Dashboards and the reports on them can provide you with extensive valuable information, automate monthly and quarterly reporting, process calculations, produce digestible visualizations, and much, much more. Since the data is vast and the possibilities endless, we want to share the tips and best practices we've discovered over our own dashboard journey so you can gain all the success the experience has to offer.
Tag with purpose.
Rather than having a single dashboard under each dashboard tag, make sure your dashboard tags are broad but specific enough to have multiple dashboards under each. It gets a bit unruly to have each dashboard with its own tag. Bonus tip: Make a tag for each use case or persona you're categorizing your dashboards for!
Let rows tell your story.
Make sure each row of reports in a dashboard represents data for similar use cases so you can create a row description that makes it easy for the user to follow the flow of the dashboard. For example, adding a row title with the question "How are we tracking towards our overall KPIs?" identifies exactly what the reports in that row should be clarifying; New Business Bookings Goal this Quarter, New Business QTD Gap to Goal, New Business Closing this Quarter, and New Business Commit this Quarter. Letting the row tell your story makes it obvious what the data is telling you.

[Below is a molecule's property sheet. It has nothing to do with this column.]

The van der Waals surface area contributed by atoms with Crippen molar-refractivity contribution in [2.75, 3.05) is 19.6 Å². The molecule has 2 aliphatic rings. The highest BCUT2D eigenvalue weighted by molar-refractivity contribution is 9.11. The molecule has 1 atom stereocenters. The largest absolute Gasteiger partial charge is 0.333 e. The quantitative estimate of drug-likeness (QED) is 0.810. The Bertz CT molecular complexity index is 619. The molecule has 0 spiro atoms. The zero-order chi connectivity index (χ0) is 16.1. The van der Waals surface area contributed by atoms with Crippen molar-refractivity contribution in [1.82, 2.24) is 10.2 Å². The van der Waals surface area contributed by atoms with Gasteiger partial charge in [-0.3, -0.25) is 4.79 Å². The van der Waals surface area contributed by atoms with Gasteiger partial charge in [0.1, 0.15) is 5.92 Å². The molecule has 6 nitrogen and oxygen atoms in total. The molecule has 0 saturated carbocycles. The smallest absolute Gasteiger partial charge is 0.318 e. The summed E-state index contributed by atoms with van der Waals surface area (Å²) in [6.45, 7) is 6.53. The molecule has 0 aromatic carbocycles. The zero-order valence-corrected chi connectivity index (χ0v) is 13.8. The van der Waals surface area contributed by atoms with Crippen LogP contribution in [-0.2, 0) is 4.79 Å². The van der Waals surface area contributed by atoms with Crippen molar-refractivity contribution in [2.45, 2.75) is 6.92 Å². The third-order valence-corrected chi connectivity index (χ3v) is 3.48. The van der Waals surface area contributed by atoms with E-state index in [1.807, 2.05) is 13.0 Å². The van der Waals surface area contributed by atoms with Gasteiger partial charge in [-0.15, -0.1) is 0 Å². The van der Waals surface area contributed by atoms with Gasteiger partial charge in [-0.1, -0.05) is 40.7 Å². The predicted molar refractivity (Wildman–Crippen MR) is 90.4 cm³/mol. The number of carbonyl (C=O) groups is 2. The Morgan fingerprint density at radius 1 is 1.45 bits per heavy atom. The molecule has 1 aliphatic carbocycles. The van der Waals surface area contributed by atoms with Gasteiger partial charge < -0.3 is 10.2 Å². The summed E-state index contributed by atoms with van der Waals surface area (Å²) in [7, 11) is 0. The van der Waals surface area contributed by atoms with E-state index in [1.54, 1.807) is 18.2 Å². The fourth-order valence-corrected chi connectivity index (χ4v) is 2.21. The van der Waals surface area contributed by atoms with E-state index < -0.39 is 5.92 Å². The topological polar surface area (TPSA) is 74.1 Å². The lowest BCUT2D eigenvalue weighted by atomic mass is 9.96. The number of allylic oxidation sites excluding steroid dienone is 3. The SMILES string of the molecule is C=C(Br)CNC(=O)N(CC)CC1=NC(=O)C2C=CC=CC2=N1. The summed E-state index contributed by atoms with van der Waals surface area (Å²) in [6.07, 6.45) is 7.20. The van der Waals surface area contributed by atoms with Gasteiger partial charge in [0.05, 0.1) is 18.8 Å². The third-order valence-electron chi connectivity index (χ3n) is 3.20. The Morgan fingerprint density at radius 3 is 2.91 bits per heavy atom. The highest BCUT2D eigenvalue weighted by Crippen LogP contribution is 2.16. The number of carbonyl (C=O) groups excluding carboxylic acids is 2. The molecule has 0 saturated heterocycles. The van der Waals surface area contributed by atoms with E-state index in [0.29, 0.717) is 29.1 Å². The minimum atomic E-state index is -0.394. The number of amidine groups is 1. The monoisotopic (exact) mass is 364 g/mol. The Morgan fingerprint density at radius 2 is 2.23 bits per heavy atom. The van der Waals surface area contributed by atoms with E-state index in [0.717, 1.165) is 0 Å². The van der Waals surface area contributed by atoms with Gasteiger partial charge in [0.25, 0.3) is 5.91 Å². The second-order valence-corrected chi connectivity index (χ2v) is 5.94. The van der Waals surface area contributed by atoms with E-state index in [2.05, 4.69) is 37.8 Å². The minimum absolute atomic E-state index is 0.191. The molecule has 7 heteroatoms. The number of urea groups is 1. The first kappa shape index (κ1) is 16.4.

Interactive Cards are adjustable versions of base reports that live exclusively on a dashboard and allow you to make real-time changes without modifying the base report. Using interactive cards also gives you the option to either:
a) make interactive changes to view similar reports from different perspectives, allowing you to use one card for multiple inspections (available to anyone that can view the dashboard), or
b) copy a card, add the card to the dashboard, make slight adjustments, then save the dashboard, allowing you to see very similar reports next to each out without adding any new reports to your library (only dashboard editors can save changes to the dashboard)
Add columns for pivot fields.
If you’re pivoting on a specific field, make sure to include that field as a column (filter) to offer transparency on where those numbers come from. Let's say you’re looking at open pipeline by product, you’d want to be able to see ‘product’ as a column in your report. You can add a field as a filter without filtering anything out just so it can be visible on your report.
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